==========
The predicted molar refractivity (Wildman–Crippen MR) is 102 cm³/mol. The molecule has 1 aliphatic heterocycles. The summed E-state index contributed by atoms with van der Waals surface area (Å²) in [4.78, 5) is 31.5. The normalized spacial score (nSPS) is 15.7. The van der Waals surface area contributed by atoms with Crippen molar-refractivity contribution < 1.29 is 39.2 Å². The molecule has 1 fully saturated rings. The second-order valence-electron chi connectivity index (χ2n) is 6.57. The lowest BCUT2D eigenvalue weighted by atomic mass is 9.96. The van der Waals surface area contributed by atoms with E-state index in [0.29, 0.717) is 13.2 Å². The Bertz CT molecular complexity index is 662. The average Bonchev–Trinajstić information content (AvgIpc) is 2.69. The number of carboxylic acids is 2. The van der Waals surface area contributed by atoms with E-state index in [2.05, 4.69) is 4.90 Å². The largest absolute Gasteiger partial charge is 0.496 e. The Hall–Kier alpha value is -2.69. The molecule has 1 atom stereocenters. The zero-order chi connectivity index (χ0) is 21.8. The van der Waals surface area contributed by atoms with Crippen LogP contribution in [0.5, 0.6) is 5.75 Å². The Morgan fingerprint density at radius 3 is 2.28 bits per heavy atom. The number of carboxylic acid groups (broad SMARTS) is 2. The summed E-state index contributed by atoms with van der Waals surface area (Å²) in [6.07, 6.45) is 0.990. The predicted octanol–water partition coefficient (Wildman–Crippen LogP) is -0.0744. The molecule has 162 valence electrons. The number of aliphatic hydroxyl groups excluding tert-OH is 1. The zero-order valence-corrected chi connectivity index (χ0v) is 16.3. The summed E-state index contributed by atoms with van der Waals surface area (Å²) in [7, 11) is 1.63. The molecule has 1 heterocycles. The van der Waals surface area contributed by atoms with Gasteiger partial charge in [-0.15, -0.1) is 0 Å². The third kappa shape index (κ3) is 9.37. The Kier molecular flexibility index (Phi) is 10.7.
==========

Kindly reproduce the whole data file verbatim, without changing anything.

The predicted molar refractivity (Wildman–Crippen MR) is 102 cm³/mol. The molecule has 1 aliphatic heterocycles. The summed E-state index contributed by atoms with van der Waals surface area (Å²) in [4.78, 5) is 31.5. The normalized spacial score (nSPS) is 15.7. The van der Waals surface area contributed by atoms with Crippen molar-refractivity contribution < 1.29 is 39.2 Å². The molecule has 1 fully saturated rings. The second-order valence-electron chi connectivity index (χ2n) is 6.57. The lowest BCUT2D eigenvalue weighted by atomic mass is 9.96. The van der Waals surface area contributed by atoms with E-state index in [0.29, 0.717) is 13.2 Å². The Bertz CT molecular complexity index is 662. The average Bonchev–Trinajstić information content (AvgIpc) is 2.69. The number of carboxylic acids is 2. The van der Waals surface area contributed by atoms with E-state index in [2.05, 4.69) is 4.90 Å². The largest absolute Gasteiger partial charge is 0.496 e. The Hall–Kier alpha value is -2.69. The molecule has 1 atom stereocenters. The zero-order chi connectivity index (χ0) is 21.8. The van der Waals surface area contributed by atoms with Crippen LogP contribution in [0.5, 0.6) is 5.75 Å². The Morgan fingerprint density at radius 3 is 2.28 bits per heavy atom. The number of carboxylic acid groups (broad SMARTS) is 2. The summed E-state index contributed by atoms with van der Waals surface area (Å²) in [6.07, 6.45) is 0.990. The predicted octanol–water partition coefficient (Wildman–Crippen LogP) is -0.0744. The molecule has 162 valence electrons. The number of aliphatic hydroxyl groups excluding tert-OH is 1. The zero-order valence-corrected chi connectivity index (χ0v) is 16.3. The summed E-state index contributed by atoms with van der Waals surface area (Å²) in [7, 11) is 1.63. The molecule has 1 heterocycles. The van der Waals surface area contributed by atoms with Gasteiger partial charge in [-0.15, -0.1) is 0 Å². The third kappa shape index (κ3) is 9.37. The Kier molecular flexibility index (Phi) is 10.7.